This reminds me of an anecdote from my own childhood (1970s perhaps?) when my dad ordered the (unfamiliar) fruit lychees off a menu, pronouncing it ˈliːʧiːz, and was brought a bowl of peaches by the waitress who had misheard him.ReplyDelete
It could also perhaps have come into English via the Malaysian colonies: in Malay it has the diphthong too (ˈlaɪtʃi, spelt in the modern Malay orthography laici).ReplyDelete
In AmE it is pronounced leechee.ReplyDelete
As a Cantonese native, I can confirm that the fruit is pronounced [lɐitsiː] in Cantonese. I guess this is where the [ˌlaɪˈtʃiː] pronunciation is from.ReplyDelete
If they chose a spelling (/used a pronunciation) that reflected the aɪ vocal of Cantonese, why didn't they choose a spelling that would reflect its ts... or at least not point in the direction of the Mandarin tʃ/ʈʂ?ReplyDelete
[ts] as a consonant cluster for syllable onset does not exist in English.Delete
The question of [ts ~ tɕ ~ tʃ] in Cantonese is complex and is affected by recent sound changes. See here.Delete
On one hand, it's a loanword, so I thought the rules would be a bit more relaxed (tzatziki, in TFD [tsætˈsɪkɪ]).
On the other, it reminded me of itsy, bitsy, ditsy... Going for something like that seemed, to me (either [ts] or [t.s]), like a more natural approximation than going for tʃ, but I didn't know about the [ts ~ tɕ ~ tʃ] thing.
Thank you both.
It's hard to see why any English fruit-canner or fruit importer (or, indeed, a Chinese fruit-canner exporting under an English label) would have chose a Y spelling for anything other than an approximation to aɪ.ReplyDelete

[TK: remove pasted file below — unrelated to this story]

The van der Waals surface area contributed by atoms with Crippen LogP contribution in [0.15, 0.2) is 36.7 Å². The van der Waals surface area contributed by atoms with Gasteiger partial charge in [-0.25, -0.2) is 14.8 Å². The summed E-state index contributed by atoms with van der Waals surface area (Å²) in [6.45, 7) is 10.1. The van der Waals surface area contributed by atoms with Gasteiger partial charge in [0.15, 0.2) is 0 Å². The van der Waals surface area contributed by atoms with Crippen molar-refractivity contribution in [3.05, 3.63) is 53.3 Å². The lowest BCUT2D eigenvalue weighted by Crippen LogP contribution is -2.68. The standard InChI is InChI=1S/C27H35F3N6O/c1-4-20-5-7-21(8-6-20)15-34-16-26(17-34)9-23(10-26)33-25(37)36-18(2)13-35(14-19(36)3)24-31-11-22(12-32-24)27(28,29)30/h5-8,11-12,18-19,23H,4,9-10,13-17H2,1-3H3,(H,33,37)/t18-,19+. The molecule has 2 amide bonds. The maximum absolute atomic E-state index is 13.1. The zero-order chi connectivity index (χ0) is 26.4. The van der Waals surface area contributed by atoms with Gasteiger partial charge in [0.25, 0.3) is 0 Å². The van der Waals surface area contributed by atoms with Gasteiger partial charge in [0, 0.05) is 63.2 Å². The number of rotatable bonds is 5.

It must be significant that the restaurants that introduced the canned fruit to Britain and wrote the name on their menus and told the punters what it was were very largely Cantonese speakers from Hong Kong.
Marc Leavitt, as an American in New York I'm pretty sure I've heard both.ReplyDelete
Americans also very often came into contact with the Cantonese names for things before we got the Mandarin names, since early Chinese immigration to America tended much more Cantonese-speaking. So if we had adopted a pronunciation independently, it would have been [ai] too, probably .
It's always been [ˌlaɪˈtʃiː] for me (brought up in UK, living in NZ).ReplyDelete
On an only vaguely related note, how should you pronounce Hitachi (the name of the Japanese company)? I keep hearing an advert on the radio for [ˌhaɪˈtɑːʃiː] heat pumps (and heard it again today). That's badly wrong isn't it?
Yep. In LPD I give hɪˈtɑːtʃi (or -ˈtætʃ-), which is what one hears in the UK. In Japanese it's ˈçitatɕi.Delete
... and both the /i/s frequently get devoiced in these positions, resulting in something very close to /çtatɕ/.Delete
I (EFL speaker) always pronounced "lychee" like [ˈlɪtʃiː], the firts vowel probably modelled after that of "myriad" and "lymphoma" etc.ReplyDelete
Reishi is the regular Japanese Kan-on pronunciation of the two characters “荔枝”. Kan-on was based on the dialect of Chang'an (Modern-day Xi'an) during the Tang dynasty. The reconstructed Middle Chinese pronunciation is /lei tɕie/ but it was believed /ie/ had coalesced with /i/ in the Chang'an dialect when Japanese borrowed Kan-on pronunciation.ReplyDelete
As Japanese /ti/ probably had not palatalized to /tɕi/ back then, it was not surprising /si/ or maybe /ɕi/ was used to approximate /tɕi/.
In AmE it is pronounced leechee.ReplyDelete
Don't generalize from your own usage. I'm American, and I say LYE-chee.
As I Hongkonger, I can confirm it.ReplyDelete